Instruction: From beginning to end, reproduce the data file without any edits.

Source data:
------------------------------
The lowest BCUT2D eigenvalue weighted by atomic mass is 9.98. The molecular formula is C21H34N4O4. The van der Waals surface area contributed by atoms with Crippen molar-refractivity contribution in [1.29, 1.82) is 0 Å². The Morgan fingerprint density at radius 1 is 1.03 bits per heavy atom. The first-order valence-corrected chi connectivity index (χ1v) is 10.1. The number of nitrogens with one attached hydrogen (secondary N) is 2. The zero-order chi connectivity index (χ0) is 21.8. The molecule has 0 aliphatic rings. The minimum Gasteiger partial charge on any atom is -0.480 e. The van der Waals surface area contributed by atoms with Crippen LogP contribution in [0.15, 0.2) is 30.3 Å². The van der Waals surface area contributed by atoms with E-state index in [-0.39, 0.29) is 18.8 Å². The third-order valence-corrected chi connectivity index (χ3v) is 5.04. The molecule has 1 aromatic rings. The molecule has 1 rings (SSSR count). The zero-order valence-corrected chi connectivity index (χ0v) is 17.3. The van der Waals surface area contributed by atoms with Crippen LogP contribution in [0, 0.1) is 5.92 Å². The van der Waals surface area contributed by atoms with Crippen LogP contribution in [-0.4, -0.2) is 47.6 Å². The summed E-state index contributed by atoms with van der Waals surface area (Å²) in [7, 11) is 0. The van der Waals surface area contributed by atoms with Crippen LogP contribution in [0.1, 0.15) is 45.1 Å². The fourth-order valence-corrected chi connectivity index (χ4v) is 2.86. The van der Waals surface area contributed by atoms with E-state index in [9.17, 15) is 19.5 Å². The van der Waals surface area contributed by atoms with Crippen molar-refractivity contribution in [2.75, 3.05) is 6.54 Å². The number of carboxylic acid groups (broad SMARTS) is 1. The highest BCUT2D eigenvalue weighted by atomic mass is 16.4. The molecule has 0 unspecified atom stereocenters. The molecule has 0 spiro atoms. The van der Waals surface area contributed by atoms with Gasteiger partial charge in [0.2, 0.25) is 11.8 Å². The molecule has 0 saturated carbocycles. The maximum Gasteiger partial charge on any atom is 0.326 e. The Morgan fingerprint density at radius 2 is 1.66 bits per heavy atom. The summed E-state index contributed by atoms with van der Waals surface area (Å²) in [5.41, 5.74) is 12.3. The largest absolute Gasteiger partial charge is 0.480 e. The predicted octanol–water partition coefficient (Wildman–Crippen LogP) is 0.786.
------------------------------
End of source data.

The lowest BCUT2D eigenvalue weighted by atomic mass is 9.98. The molecular formula is C21H34N4O4. The van der Waals surface area contributed by atoms with Crippen molar-refractivity contribution in [1.29, 1.82) is 0 Å². The Morgan fingerprint density at radius 1 is 1.03 bits per heavy atom. The first-order valence-corrected chi connectivity index (χ1v) is 10.1. The number of nitrogens with one attached hydrogen (secondary N) is 2. The zero-order chi connectivity index (χ0) is 21.8. The molecule has 0 aliphatic rings. The minimum Gasteiger partial charge on any atom is -0.480 e. The van der Waals surface area contributed by atoms with Crippen LogP contribution in [0.15, 0.2) is 30.3 Å². The van der Waals surface area contributed by atoms with E-state index in [-0.39, 0.29) is 18.8 Å². The third-order valence-corrected chi connectivity index (χ3v) is 5.04. The molecule has 1 aromatic rings. The molecule has 1 rings (SSSR count). The zero-order valence-corrected chi connectivity index (χ0v) is 17.3. The van der Waals surface area contributed by atoms with Crippen LogP contribution in [0, 0.1) is 5.92 Å². The van der Waals surface area contributed by atoms with Crippen LogP contribution in [-0.4, -0.2) is 47.6 Å². The summed E-state index contributed by atoms with van der Waals surface area (Å²) in [7, 11) is 0. The van der Waals surface area contributed by atoms with Crippen LogP contribution in [0.1, 0.15) is 45.1 Å². The fourth-order valence-corrected chi connectivity index (χ4v) is 2.86. The van der Waals surface area contributed by atoms with E-state index in [9.17, 15) is 19.5 Å². The van der Waals surface area contributed by atoms with Crippen molar-refractivity contribution in [2.75, 3.05) is 6.54 Å². The number of carboxylic acid groups (broad SMARTS) is 1. The highest BCUT2D eigenvalue weighted by atomic mass is 16.4. The molecule has 0 unspecified atom stereocenters. The molecule has 0 spiro atoms. The van der Waals surface area contributed by atoms with Gasteiger partial charge in [0.2, 0.25) is 11.8 Å². The molecule has 0 saturated carbocycles. The maximum Gasteiger partial charge on any atom is 0.326 e. The Morgan fingerprint density at radius 2 is 1.66 bits per heavy atom. The summed E-state index contributed by atoms with van der Waals surface area (Å²) in [5.41, 5.74) is 12.3. The largest absolute Gasteiger partial charge is 0.480 e. The predicted octanol–water partition coefficient (Wildman–Crippen LogP) is 0.786.